Age of Mythology Review
Featuring lots of interesting, inventive design decisions, plenty of fun-to-use units, and tons of variety, Age of Mythology is the last real-time strategy game you'll need for a long time.
Ensemble Studios has long since made a name for itself with its extremely popular Age of Empires series of real-time strategy games, so the company's latest game, Age of Mythology, seems risky. Not only is this the first Ensemble product to feature a fully 3D graphics engine, but it's also the first to stray from the purely historical context of Age of Empires and delve into fiction. In the game, you'll still find the sort of realistic armies of cavalry, spearmen, and archers you'd find in Age of Empires, but they'll be fighting alongside the likes of medusas, minotaurs, sphinxes, mummies, frost giants, trolls, and more. So don't expect Age of Mythology to help you ace any history tests. And yet, much like with the Age of Empires games, you still could easily end up learning a thing or two while playing Age of Mythology. While the game may not be a simulation of any battles that ever actually took place, it offers great insight into three core historical civilizations and their beliefs, which collectively helped shape much of the world as we know it. More importantly, Age of Mythology executes its concept extremely well, in a manner that should please fans of Ensemble's previous real-time strategy games as well as many of those who might have found the history-themed Age of Empires games a bit dry.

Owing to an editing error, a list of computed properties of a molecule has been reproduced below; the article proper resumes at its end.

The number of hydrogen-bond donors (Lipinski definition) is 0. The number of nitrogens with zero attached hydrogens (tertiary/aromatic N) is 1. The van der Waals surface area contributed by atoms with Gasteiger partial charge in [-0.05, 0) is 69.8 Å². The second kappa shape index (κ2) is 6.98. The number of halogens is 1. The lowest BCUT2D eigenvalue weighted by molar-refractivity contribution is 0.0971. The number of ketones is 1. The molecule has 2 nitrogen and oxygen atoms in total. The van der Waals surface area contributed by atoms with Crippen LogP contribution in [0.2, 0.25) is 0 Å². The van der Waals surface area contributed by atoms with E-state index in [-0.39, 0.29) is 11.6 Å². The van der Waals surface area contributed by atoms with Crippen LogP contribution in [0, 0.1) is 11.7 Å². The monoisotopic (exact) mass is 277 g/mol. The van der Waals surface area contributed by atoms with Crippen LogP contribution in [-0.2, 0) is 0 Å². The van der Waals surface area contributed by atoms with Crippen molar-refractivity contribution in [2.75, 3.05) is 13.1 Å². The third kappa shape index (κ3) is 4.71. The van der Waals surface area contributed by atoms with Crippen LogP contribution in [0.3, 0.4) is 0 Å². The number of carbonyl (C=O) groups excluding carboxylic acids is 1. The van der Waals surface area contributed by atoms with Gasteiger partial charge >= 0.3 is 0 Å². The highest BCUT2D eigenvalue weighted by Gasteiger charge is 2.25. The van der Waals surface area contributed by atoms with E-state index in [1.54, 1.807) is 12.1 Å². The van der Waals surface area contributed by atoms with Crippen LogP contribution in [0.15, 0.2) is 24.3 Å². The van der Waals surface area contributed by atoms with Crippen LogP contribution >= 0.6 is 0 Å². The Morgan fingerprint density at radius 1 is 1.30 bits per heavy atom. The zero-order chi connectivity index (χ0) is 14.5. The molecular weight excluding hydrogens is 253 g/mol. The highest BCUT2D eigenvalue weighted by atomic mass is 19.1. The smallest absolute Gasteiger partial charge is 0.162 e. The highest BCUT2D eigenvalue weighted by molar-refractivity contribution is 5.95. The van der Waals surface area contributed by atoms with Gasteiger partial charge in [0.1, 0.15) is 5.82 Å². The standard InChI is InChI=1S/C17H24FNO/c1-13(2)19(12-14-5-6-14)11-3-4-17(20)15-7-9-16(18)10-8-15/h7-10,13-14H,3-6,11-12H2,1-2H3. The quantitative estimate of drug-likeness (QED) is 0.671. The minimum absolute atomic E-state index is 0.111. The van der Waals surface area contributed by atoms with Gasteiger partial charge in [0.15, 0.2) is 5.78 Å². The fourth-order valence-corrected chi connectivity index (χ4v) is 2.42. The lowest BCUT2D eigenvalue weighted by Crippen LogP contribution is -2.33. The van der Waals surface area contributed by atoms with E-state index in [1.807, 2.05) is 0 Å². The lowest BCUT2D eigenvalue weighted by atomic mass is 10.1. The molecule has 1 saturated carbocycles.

Age of Mythology doesn't make any huge departures from the conventions of real-time strategy gaming, but rather represents arguably the most refined example of the genre to date. If you've played any other real-time strategy game lately, especially Age of Empires II, then you'll feel very comfortable getting started with Age of Mythology, a highly complex game that will seem remarkably intuitive. If you've played a lot of Age of Empires II, then you'll get the impression from Age of Mythology that the designers spent their time further adjusting the gameplay conventions that they themselves have already helped pioneer and coming up with lots and lots of clever twists to give the game plenty of appeal, depth, and lasting value. You'll also note that Age of Mythology immediately comes across as a highly polished product--fully featured and carefully documented, Age of Mythology is also elegantly designed and surprisingly easy to explain despite its unusual concept.